Here in the Valley of the Sun, we’re saved from a lot of the hassles that plague people who live in cold climates. We don’t have two full wardrobes and need to pack away our summer clothes and haul out those winter duds. We don’t have to worry about snow chains or insulating the water heater or winterizing the pool. When we do have the occasional freeze, all we have to do is throw a few blankets or towels over our plants and call it a day, since it’ll be 50 degrees again by noon. Preparing your plumbing for winter? Is that even a thing?
If you have a home in the high country, you know that you do, indeed, need to prep for winter, particularly when it comes to your plumbing. Even though it’s a whopping 99 degrees as I type this in Gilbert, Flagstaff mornings are literally freezing and it’s only October. You see similar temps in Pinetop and Show Low, as well as at the Grand Canyon. In the high country, winter hits hard and you have to be prepared.
Preparing Your Outside Faucets
We’re starting with the item many homeowners forget when winterizing their homes: the outside faucets. If your outside faucets freeze (and they’re more likely to, being outside and all), your plumbing system may sustain serious damage. Even down in the valley, you need to worry about your outdoor faucets during a freeze.
To prepare your outdoor faucets, first disconnect and drain any connected hoses, then store them for winter, preferably in the garage or a shed. Next are any other faucets with an outside exposure, including swimming pools, cooling units, sprinkler systems, and outdoor taps. Drain them completely. You may also turn off their water supply. In fact, you should turn off the water supply to any items that aren’t necessary during the winter months. You should also insulate any exposed outdoor pipes (see the next section).
Insulate Exposed Pipes
Any exposed pipes should be insulated. Here in Phoenix, we had a few freezing days this past winter. Our recommendation was to simply wrap outside pipes with a towel or a pool noodle, a very convenient and easy-to-work-with substitute for foam insulation. However, if your home experiences more sustained freezing temperatures, you probably want to protect exposed pipes with insulation foam, both inside and outside the home.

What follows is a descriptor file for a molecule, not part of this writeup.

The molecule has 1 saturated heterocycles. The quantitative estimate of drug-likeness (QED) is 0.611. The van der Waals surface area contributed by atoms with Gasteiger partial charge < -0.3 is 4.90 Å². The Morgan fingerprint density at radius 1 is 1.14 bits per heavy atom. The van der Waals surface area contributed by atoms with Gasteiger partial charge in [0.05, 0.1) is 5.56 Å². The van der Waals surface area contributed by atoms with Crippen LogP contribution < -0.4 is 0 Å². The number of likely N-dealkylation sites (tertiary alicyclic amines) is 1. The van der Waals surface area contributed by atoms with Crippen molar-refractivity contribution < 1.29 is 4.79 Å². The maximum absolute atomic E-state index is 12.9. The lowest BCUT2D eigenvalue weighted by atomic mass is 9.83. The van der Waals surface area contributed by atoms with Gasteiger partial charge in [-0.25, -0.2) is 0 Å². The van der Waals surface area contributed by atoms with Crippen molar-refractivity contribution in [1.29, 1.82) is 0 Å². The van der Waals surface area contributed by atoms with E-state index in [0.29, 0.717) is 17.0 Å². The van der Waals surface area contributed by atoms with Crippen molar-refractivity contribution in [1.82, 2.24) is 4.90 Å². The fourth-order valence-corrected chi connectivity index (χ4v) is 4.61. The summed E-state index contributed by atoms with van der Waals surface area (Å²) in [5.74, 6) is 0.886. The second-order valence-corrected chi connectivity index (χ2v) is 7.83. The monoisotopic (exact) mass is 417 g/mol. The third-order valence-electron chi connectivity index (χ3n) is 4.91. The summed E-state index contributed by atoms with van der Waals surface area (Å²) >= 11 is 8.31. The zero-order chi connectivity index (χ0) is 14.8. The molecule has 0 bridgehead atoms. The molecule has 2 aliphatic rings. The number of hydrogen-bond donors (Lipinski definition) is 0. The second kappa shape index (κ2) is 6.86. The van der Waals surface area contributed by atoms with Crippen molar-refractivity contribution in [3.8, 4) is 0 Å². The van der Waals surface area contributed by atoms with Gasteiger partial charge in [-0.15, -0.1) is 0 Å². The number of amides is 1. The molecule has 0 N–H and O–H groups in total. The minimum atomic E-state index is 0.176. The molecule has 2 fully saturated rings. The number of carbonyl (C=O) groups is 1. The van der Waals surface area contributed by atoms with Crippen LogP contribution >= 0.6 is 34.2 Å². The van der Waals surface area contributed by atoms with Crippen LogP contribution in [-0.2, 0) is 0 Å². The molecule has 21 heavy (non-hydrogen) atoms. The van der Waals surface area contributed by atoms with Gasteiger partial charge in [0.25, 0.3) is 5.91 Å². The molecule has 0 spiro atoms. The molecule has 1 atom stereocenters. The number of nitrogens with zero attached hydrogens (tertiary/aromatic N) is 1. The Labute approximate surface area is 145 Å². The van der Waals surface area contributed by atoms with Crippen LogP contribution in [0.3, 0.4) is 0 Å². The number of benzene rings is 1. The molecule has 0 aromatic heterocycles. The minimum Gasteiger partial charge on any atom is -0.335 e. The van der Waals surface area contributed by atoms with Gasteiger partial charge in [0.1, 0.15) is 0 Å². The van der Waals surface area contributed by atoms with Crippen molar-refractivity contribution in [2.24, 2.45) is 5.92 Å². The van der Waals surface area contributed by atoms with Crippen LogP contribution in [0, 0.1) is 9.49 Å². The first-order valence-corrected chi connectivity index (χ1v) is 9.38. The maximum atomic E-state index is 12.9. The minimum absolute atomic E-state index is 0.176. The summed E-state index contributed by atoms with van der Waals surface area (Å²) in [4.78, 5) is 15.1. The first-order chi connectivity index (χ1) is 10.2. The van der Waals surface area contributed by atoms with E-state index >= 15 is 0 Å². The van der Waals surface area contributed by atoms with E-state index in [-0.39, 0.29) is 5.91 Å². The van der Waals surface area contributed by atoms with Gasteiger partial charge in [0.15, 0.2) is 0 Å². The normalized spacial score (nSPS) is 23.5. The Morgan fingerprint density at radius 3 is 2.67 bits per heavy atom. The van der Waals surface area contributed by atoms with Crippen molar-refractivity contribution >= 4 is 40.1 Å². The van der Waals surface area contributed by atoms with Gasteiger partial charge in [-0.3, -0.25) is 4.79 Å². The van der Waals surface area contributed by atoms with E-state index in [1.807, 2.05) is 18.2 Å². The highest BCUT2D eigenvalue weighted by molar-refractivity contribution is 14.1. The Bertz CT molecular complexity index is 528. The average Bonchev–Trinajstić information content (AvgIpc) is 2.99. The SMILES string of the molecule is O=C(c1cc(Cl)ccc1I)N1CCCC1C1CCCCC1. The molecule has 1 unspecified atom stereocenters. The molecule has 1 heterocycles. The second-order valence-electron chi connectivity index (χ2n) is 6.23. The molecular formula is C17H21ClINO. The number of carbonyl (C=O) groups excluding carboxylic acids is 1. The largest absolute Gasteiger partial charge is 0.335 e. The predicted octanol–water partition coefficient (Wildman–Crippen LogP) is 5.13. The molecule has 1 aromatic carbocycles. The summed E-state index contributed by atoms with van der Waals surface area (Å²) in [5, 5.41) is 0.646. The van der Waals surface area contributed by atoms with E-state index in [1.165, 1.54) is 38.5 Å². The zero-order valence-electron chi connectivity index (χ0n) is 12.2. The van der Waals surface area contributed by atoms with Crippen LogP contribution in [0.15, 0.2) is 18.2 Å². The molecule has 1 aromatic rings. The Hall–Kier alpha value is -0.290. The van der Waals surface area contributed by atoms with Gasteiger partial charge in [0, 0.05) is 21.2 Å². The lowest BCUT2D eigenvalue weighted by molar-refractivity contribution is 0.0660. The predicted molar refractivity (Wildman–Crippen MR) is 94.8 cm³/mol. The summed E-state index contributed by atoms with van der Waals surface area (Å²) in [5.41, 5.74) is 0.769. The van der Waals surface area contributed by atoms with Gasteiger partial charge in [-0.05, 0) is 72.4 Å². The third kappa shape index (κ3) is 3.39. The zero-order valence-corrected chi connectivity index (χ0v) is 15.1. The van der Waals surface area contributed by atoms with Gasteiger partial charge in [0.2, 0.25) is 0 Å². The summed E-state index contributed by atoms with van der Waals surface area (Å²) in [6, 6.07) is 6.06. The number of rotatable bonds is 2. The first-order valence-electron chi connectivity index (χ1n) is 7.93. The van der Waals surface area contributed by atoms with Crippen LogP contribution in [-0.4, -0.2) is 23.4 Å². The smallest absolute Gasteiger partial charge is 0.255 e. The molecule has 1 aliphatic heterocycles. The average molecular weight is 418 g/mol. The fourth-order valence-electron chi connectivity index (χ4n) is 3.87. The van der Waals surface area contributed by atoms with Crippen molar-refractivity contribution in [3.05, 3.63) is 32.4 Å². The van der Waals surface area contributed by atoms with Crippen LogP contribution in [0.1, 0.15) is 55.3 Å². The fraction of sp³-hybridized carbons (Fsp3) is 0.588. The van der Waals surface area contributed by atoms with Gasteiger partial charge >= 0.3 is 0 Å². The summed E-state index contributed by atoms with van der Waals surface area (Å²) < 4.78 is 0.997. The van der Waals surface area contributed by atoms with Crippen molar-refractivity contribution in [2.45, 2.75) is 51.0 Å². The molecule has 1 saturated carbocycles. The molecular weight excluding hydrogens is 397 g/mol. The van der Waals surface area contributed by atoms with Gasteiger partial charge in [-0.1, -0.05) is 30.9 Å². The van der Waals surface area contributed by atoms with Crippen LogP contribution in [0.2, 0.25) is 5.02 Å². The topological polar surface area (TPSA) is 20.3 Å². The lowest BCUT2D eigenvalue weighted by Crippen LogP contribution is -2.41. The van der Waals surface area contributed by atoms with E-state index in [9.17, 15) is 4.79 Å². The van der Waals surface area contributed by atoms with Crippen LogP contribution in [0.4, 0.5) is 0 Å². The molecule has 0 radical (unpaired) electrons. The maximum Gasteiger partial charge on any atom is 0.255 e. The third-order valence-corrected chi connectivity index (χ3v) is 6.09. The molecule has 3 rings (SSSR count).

Insulating your pipes not only helps protect them from freezing, it also saves you money on hot water, which becomes much less hot when traveling through an icy plumbing system. You find exposed pipes outside as well as in your garage, attic, or crawl space.
Drain Cooling Units
Another source of potential trouble is your air conditioning unit. You want to drain its pipes completely and shut off the water valve if the unit has one. If your home is in an area that’s cold enough to freeze your pipes, you aren’t going to need that air conditioner any time soon, anyway. Just be sure to reconnect the water later, or you’ll be wondering why your A/C isn’t working.
Find and Repair Leaks
When a deep freeze strikes, what was once no more than an annoying leak quickly turns into a major problem. Look for leaks in all of the common areas – tubs, showers, sinks, and toilets – and look for pooled water in other areas, especially basements and crawl spaces. If you haven’t had your pipes examined in a while (or ever), now is a good time to bring in a certified plumber. Isley’s recommends annual maintenance to help discover problems in their early stages, while they’re still easy (and cheap) to repair.
Don’t Turn off the Heat when You Travel
When you go out of town, it’s really tempting to try to save a few bucks by shutting off your heating system. After all, why heat an empty house? The answer? To save your pipes, and the thousands of dollars it will cost you to repair the water damage sustained when a pipe bursts.
When the house is empty, set the thermostat to around 55 degrees and then shut off the main water supply. For added protection, drain the water from your pipes by turning on faucets throughout the home.
Locate Your Water Main
Just as you should have an exit plan in case of fire, you need to know what to do if a pipe bursts. You’ll minimize the damage if you shut off the water quickly, so it’s important to know where your water main is. This is also how you’ll shut off the water if you go out of town for a day or more.
Check Your Sump Pump
If your home has a basement then it likely has a sump pump, which helps get rid of pooling water in the sump basin or pit. You want to make sure it’s operating properly, so open the lid to look for clogs and make sure the pump is clean. Also, pour water into the pit and then watch to be sure it drains properly.
Flush Out Your Water Heater
Preventive maintenance on your water heater is just as important as regular maintenance on the rest of your plumbing system, especially with the hard water common in Arizona homes. Hard water causes a great deal of buildup in your water heater, making it less efficient and reducing its lifespan. When you call your plumber to perform your annual plumbing maintenance during the fall, he or she can also clean and drain your water heater.
Be Proactive with Your Pipes
When it comes to preparing your plumbing for winter, it’s better to act too early than too late. Start with a plumbing inspection during the fall, before it actually freezes. When you know the temperatures are about to drop, insulate your pipes, shut off the water anywhere it isn’t actually required, and keep your home warm enough to ward off freezing. Don’t forget your outdoor taps and air conditioner, and turn down the thermostat before leaving town but don’t turn it off. With a bit of care, you’ll keep the hot water flowing all winter long.